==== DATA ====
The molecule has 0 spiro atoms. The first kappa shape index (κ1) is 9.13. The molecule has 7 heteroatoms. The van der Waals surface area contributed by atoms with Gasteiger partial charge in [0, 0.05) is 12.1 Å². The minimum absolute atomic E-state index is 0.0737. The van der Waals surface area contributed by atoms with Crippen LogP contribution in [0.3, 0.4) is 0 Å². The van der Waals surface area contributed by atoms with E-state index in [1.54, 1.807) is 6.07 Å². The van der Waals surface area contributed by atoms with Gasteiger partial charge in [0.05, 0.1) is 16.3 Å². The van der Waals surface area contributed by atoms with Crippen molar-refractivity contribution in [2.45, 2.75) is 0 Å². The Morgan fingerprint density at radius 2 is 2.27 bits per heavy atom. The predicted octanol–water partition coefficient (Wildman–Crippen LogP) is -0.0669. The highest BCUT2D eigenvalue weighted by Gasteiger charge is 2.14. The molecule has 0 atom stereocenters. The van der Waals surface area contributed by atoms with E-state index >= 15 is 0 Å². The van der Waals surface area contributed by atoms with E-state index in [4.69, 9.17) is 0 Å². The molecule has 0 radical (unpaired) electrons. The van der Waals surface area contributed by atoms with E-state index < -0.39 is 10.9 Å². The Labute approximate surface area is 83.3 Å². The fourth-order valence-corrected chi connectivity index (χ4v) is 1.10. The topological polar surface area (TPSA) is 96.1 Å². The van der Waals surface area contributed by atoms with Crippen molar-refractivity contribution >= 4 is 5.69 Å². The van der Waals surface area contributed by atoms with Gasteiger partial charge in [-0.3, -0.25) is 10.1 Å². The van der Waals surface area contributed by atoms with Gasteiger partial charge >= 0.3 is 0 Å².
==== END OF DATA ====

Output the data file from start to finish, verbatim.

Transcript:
The molecule has 0 spiro atoms. The first kappa shape index (κ1) is 9.13. The molecule has 7 heteroatoms. The van der Waals surface area contributed by atoms with Gasteiger partial charge in [0, 0.05) is 12.1 Å². The minimum absolute atomic E-state index is 0.0737. The van der Waals surface area contributed by atoms with Crippen LogP contribution in [0.3, 0.4) is 0 Å². The van der Waals surface area contributed by atoms with E-state index in [1.54, 1.807) is 6.07 Å². The van der Waals surface area contributed by atoms with Gasteiger partial charge in [0.05, 0.1) is 16.3 Å². The van der Waals surface area contributed by atoms with Crippen molar-refractivity contribution in [2.45, 2.75) is 0 Å². The Morgan fingerprint density at radius 2 is 2.27 bits per heavy atom. The predicted octanol–water partition coefficient (Wildman–Crippen LogP) is -0.0669. The highest BCUT2D eigenvalue weighted by Gasteiger charge is 2.14. The molecule has 0 atom stereocenters. The van der Waals surface area contributed by atoms with E-state index >= 15 is 0 Å². The van der Waals surface area contributed by atoms with E-state index in [4.69, 9.17) is 0 Å². The molecule has 0 radical (unpaired) electrons. The van der Waals surface area contributed by atoms with E-state index < -0.39 is 10.9 Å². The Labute approximate surface area is 83.3 Å². The fourth-order valence-corrected chi connectivity index (χ4v) is 1.10. The topological polar surface area (TPSA) is 96.1 Å². The van der Waals surface area contributed by atoms with Crippen molar-refractivity contribution >= 4 is 5.69 Å². The van der Waals surface area contributed by atoms with Gasteiger partial charge in [-0.3, -0.25) is 10.1 Å². The van der Waals surface area contributed by atoms with Gasteiger partial charge >= 0.3 is 0 Å².